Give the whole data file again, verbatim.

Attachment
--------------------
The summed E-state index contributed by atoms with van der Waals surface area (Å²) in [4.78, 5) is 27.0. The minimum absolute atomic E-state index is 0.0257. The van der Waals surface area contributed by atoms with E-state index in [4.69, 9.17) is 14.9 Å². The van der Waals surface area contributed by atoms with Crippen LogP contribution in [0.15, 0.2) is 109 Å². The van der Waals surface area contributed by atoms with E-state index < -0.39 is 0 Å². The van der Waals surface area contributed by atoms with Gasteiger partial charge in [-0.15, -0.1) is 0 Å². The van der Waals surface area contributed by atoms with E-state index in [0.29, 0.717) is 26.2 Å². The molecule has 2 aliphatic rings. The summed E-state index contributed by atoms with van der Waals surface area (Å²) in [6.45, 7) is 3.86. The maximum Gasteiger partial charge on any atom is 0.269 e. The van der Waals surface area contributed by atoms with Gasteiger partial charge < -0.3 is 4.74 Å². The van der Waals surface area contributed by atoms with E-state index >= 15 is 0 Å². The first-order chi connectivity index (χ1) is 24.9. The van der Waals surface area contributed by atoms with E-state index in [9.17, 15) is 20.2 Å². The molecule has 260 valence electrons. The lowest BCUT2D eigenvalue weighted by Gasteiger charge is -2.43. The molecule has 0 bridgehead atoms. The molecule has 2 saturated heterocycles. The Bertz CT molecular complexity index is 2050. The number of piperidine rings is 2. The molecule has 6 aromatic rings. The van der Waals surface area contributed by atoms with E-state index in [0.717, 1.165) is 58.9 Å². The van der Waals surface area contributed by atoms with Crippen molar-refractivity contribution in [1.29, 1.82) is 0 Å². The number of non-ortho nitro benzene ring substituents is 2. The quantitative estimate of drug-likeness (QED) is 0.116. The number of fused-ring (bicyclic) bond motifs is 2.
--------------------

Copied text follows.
The summed E-state index contributed by atoms with van der Waals surface area (Å²) in [4.78, 5) is 27.0. The minimum absolute atomic E-state index is 0.0257. The van der Waals surface area contributed by atoms with E-state index in [4.69, 9.17) is 14.9 Å². The van der Waals surface area contributed by atoms with Crippen LogP contribution in [0.15, 0.2) is 109 Å². The van der Waals surface area contributed by atoms with E-state index < -0.39 is 0 Å². The van der Waals surface area contributed by atoms with Gasteiger partial charge in [-0.15, -0.1) is 0 Å². The van der Waals surface area contributed by atoms with E-state index in [0.29, 0.717) is 26.2 Å². The molecule has 2 aliphatic rings. The summed E-state index contributed by atoms with van der Waals surface area (Å²) in [6.45, 7) is 3.86. The maximum Gasteiger partial charge on any atom is 0.269 e. The van der Waals surface area contributed by atoms with Gasteiger partial charge < -0.3 is 4.74 Å². The van der Waals surface area contributed by atoms with E-state index >= 15 is 0 Å². The first-order chi connectivity index (χ1) is 24.9. The van der Waals surface area contributed by atoms with E-state index in [9.17, 15) is 20.2 Å². The molecule has 260 valence electrons. The lowest BCUT2D eigenvalue weighted by Gasteiger charge is -2.43. The molecule has 0 bridgehead atoms. The molecule has 2 saturated heterocycles. The Bertz CT molecular complexity index is 2050. The number of piperidine rings is 2. The molecule has 6 aromatic rings. The van der Waals surface area contributed by atoms with E-state index in [0.717, 1.165) is 58.9 Å². The van der Waals surface area contributed by atoms with Crippen molar-refractivity contribution in [1.29, 1.82) is 0 Å². The number of non-ortho nitro benzene ring substituents is 2. The quantitative estimate of drug-likeness (QED) is 0.116. The number of fused-ring (bicyclic) bond motifs is 2.